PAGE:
Note that the sum over all coefficients a_i must be equal to one and the sum over all coefficients b_i should be positive for purely repulsive potentials. For neutral projectiles one may find tabulated potentials in the literature. For charged projectiles, however, one should use one of the atomic-structure codes to obtain a numerical potential (see, e.g., the optimized effective atomic potential code by J.D. Talman as it may be downloaded from the Computer Physics Communication library, CPC). For fast projectiles (E/M >> 100 keV/u) it is advised to exclude the electron-exchange part of the potential. Furthermore, the potential should be valid for external electrons (in our case: target electrons). Usually, the mean direct electron-electron interaction potential is given for an internal electron. One may simply scale this part of the potential by a factor np/(np-1) to derive the corresponding potential for an external electron. Note also that some of the codes give potential energies in Rydberg units (1 Ry = 13.6 eV), whereas one needs atomic units (1 a.u. = 27.2 eV = 2 Ry) for the fit.

A rough estimate of the potential may also be obtained from 1s-like orbitals and effective charges Z_eff_i for each shell i. The constants a_i are then equal to the ratio of the occupation number for each shell and np. The constants b_i are roughly given by b_i = a_i * Z_eff_i / n_i, where n_i is now the main quantum number. Finally, c_i = 2 * Z_eff_i / n_i.

The file with the coefficients must be placed in the same subdirectory where CasP is running.

d2) GENERAL (USE DHFS IS SELECTED): the general screening potential is used (see above) with an automatic replacement of all screening coefficients. The coefficients for neutral atoms (np= Z_p) are obtained from a Dirac-Hartree-Fock-Slater (DHFS) potential from F.Salvat et al., Phys.Rev. A36, 467 (1987). For charged projectiles, the coefficients c_i are replaced by c_i*Z_p/np (P.Sigmund, Phys.Rev. A56, 3781 (1997)). This option is usually sufficient for all non-equilibrium energy loss cases.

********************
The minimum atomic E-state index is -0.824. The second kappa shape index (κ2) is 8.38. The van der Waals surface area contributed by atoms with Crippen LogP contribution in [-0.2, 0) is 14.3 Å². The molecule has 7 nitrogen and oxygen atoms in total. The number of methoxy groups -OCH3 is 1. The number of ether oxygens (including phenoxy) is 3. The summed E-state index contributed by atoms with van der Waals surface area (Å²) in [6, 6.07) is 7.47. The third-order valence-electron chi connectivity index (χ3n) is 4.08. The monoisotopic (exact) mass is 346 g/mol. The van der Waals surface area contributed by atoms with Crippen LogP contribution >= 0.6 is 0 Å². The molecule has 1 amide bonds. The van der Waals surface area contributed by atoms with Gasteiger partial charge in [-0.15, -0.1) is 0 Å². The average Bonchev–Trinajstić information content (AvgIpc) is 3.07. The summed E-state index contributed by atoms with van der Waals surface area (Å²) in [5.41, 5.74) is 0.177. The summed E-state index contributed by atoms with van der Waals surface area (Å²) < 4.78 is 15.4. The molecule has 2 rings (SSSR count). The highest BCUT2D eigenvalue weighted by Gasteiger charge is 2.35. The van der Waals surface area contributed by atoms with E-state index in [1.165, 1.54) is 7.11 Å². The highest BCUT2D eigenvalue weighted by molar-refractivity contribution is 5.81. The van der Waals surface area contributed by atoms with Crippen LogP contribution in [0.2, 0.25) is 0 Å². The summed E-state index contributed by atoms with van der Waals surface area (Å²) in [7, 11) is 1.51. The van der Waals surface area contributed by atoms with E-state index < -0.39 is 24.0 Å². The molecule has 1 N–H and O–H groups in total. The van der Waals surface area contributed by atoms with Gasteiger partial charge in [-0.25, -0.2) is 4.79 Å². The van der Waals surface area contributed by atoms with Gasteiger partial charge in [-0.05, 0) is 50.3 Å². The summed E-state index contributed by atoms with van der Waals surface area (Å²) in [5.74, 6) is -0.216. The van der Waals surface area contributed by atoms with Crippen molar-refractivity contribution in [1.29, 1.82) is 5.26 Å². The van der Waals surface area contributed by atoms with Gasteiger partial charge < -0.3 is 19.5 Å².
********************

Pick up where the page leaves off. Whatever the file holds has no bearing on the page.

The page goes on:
e) MEAN-CHARGE STATE: a Brandt-Kitagawa projectile screening potential is used.

This potential is obtained from the mean-charge state q_mean (q_mean = Z_p - np_mean) of the ion. q_mean stems from fits to experimental charge-state results for gases as well as for solid targets, including effects of the projectile-shell structure. The mean charge state of the projectile is then used to calculate the screening length λ of the ion, considering the condition of an electron distribution according to the Brandt and Kitagawa theory (ρ ~ exp(-c r)/r). This electron density is then used to compute the electrostatic screening function.

Since this approximation involves an averaged potential (instead of averaging the energy loss over each charge state according to the charge-state distribution), it is expected to be accurate only for highly charged projectiles carrying few electrons (q_mean >> 2 or q_mean > 0.8 Z_p). Furthermore, this potential includes only a single screening constant and thus, the projectile shell-structure is smeared out.

f) CHARGE-STATE SCAN: averages the energy loss according to an approximate projectile charge-state distribution for equilibrium stopping powers. The charge-state distribution is a Gaussian centered around q_mean with a standard deviation delta_q (limited to the 4 most important charge-state fractions). These parameters have been obtained from a fit to 1400 experimental data points for a large variety of projectiles and targets (solids and gases) at energies above about 20 keV/u (see Publications). Here we distinguish between solids (including liquids) and gases in their standard phases at room temperature. For each charge state method d2) is used to describe the projectile screening (scaled Dirac-Hartree-Fock-Slater potential). This option allows also to calculate the contribution to equilibrium stopping powers due to projectile-electron loss (and electron capture).